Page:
After an enthralling, nail-biting final day of The 147th Open at Carnoustie, Francesco Molinari emerged from the pack today to claim the Claret Jug in the style of a true Champion.
Not only did he loosen the stranglehold of American players on the four Major championships, the 35-year-old Europe Ryder Cup player became the first Italian to win the oldest and most coveted of trophies. And he did so with the grace and charm for which he has become renowned within the game.
While it would be fair to say that Molinari came in under the radar this week – inevitable, perhaps, with the likes of Jordan Spieth, Tiger Woods, Rory McIlroy and a plethora of Major champions in the field – a look at his form coming into the Championship would have revealed a player at the top of his game. He was not to be underestimated.
In his previous five starts, Molinari had won twice and finished runner-up twice. Most telling was that he beat McIlroy down the stretch at the BMW PGA Championship at Wentworth in May and followed up with his first victory in America, where he finished eight strokes ahead of his nearest rival after a final round of 62 (yes, 62) at the Quicken Loans National.
To watch Molinari up close is to see a player seemingly in complete control of his game. Seasoned observers have described him as a player “with all the components”, metronomic almost. He is unerringly straight off the tee, a fine iron player who is also blessed with a good short game.He also has a fabulous temperament, something which was needed in the final round to cope with the relative mayhem that goes with playing alongside Woods, his playing partner on the day. The 14-time Major champion may have taken the outright lead at one point, yet Molinari showed no sign that the excitement surrounding them was affecting him.
Earlier this year, Molinari suggested he had to find a killer instinct. And so he has. Much of that is probably down to the work he has done with Dave Alred, the performance coach, who first became known for his work with Jonny Wilkinson, the England rugby union player, and then golf’s Luke Donald, who subsequently climbed to No1 in the world.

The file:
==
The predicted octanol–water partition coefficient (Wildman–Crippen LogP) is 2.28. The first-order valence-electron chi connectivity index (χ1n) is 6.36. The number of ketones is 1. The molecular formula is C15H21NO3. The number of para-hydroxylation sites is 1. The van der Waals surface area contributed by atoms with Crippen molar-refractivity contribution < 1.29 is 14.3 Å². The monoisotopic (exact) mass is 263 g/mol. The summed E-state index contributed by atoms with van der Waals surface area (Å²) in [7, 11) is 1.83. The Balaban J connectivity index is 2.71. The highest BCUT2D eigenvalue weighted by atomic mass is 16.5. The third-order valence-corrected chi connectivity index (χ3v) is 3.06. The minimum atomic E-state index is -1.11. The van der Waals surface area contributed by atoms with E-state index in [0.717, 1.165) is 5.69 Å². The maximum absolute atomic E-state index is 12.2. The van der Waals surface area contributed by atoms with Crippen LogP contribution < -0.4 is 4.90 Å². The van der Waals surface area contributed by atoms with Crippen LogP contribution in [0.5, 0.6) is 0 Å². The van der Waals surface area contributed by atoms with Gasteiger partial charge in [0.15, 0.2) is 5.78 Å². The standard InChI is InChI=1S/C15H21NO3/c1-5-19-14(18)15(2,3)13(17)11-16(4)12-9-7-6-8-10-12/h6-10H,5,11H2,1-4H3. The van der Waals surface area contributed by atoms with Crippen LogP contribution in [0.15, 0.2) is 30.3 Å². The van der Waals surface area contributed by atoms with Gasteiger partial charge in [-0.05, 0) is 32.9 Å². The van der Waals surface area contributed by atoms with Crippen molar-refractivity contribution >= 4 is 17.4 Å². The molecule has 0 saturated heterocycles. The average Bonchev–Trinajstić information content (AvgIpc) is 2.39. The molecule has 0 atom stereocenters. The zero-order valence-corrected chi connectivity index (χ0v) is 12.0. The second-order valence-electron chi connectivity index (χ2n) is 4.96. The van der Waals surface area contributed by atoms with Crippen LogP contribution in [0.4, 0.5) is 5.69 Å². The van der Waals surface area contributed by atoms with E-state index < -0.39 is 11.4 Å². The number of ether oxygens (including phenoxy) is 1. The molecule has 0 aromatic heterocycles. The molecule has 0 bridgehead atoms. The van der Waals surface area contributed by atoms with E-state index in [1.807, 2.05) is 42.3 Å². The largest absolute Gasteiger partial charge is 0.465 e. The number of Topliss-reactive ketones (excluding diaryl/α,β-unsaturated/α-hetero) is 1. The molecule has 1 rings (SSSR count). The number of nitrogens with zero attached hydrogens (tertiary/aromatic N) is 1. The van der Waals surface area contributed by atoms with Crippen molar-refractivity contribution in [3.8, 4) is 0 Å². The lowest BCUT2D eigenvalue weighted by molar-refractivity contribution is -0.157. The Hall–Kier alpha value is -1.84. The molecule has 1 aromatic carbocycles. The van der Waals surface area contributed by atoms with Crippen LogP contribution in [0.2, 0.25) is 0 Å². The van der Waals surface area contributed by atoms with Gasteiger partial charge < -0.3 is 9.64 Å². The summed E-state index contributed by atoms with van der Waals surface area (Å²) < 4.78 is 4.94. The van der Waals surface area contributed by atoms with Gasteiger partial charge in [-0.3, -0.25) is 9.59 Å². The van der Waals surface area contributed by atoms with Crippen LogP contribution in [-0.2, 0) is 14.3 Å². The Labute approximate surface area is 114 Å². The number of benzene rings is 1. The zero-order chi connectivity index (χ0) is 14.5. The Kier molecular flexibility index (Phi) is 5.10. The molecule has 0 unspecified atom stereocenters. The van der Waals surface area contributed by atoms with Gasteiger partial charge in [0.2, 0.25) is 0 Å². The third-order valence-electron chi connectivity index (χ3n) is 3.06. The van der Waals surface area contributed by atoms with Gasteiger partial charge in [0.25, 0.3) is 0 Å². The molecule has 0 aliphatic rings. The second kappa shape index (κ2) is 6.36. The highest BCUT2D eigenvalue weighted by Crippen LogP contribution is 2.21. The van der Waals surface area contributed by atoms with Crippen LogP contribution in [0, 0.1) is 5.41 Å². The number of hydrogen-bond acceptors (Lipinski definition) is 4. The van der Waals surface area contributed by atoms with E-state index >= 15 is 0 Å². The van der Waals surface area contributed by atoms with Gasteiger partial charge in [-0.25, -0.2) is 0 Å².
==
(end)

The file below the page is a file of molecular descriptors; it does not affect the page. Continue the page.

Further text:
Alred’s influence is evident in the way Molinari sets his targets. It almost certainly explains how he managed to play the last two rounds at Carnoustie without dropping a shot. In fact, he was the only player in the field on the final day to have a bogey-free round, one of 69 that followed a third round of 65.
His eight-under-par total of 276 brought him victory by two strokes over four others – Justin Rose, Kevin Kisner, McIlroy and Schauffele.
“It’s a process that you go through in your mind,” he explained earlier this year. “In a nutshell, for us golfers it’s picking a spot as small and detailed as possible and seeing it in your mind’s eye when it’s time to pull the trigger. That usually helps get rid of all the negative thoughts because you’re not thinking about anything else but that spot.”
Such focus came into play at the 7th, 12th and 13th holes, when he holed clutch putts to save par. And it came to the fore at the 72nd hole with a fearless drive on the most fearsome of holes and an arrow-like shot from 115 yards to within four feet of the hole for his second birdie of the day.
On eight under par he had set a clubhouse target that only America’s Xander Schauffele could match. It was not to be.
Molinari was sitting watching in the scorers’ hut when Schauffele missed a putt for par at the 17th that brought an end to his challenge. As is typical of the man, he did not show delight at a fellow competitor’s misfortune, but instead headed to the putting green to gather his thoughts. Such is the Champion Golfer of 2018. Pure class.